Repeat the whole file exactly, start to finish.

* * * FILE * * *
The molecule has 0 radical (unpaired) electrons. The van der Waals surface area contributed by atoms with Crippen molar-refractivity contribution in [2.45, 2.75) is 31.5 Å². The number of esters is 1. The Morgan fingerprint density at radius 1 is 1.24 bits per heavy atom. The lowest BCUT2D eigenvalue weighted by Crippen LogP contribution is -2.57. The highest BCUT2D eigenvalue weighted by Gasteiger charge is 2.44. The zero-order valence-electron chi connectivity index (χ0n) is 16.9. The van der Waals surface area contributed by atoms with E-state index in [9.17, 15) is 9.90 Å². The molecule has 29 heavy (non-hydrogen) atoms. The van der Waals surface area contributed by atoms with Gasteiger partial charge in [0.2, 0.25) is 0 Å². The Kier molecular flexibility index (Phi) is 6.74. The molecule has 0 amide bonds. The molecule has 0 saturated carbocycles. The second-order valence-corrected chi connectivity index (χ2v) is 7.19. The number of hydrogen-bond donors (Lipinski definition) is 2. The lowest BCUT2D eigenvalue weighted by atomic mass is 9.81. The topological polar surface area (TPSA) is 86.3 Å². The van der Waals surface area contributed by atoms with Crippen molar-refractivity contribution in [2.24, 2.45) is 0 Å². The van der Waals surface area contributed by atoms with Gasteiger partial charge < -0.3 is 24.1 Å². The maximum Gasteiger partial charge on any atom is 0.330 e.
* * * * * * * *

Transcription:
The molecule has 0 radical (unpaired) electrons. The van der Waals surface area contributed by atoms with Crippen molar-refractivity contribution in [2.45, 2.75) is 31.5 Å². The number of esters is 1. The Morgan fingerprint density at radius 1 is 1.24 bits per heavy atom. The lowest BCUT2D eigenvalue weighted by Crippen LogP contribution is -2.57. The highest BCUT2D eigenvalue weighted by Gasteiger charge is 2.44. The zero-order valence-electron chi connectivity index (χ0n) is 16.9. The van der Waals surface area contributed by atoms with E-state index in [9.17, 15) is 9.90 Å². The molecule has 29 heavy (non-hydrogen) atoms. The van der Waals surface area contributed by atoms with Gasteiger partial charge in [0.2, 0.25) is 0 Å². The Kier molecular flexibility index (Phi) is 6.74. The molecule has 0 amide bonds. The molecule has 0 saturated carbocycles. The second-order valence-corrected chi connectivity index (χ2v) is 7.19. The number of hydrogen-bond donors (Lipinski definition) is 2. The lowest BCUT2D eigenvalue weighted by atomic mass is 9.81. The topological polar surface area (TPSA) is 86.3 Å². The van der Waals surface area contributed by atoms with Crippen molar-refractivity contribution in [2.24, 2.45) is 0 Å². The van der Waals surface area contributed by atoms with Gasteiger partial charge < -0.3 is 24.1 Å². The maximum Gasteiger partial charge on any atom is 0.330 e.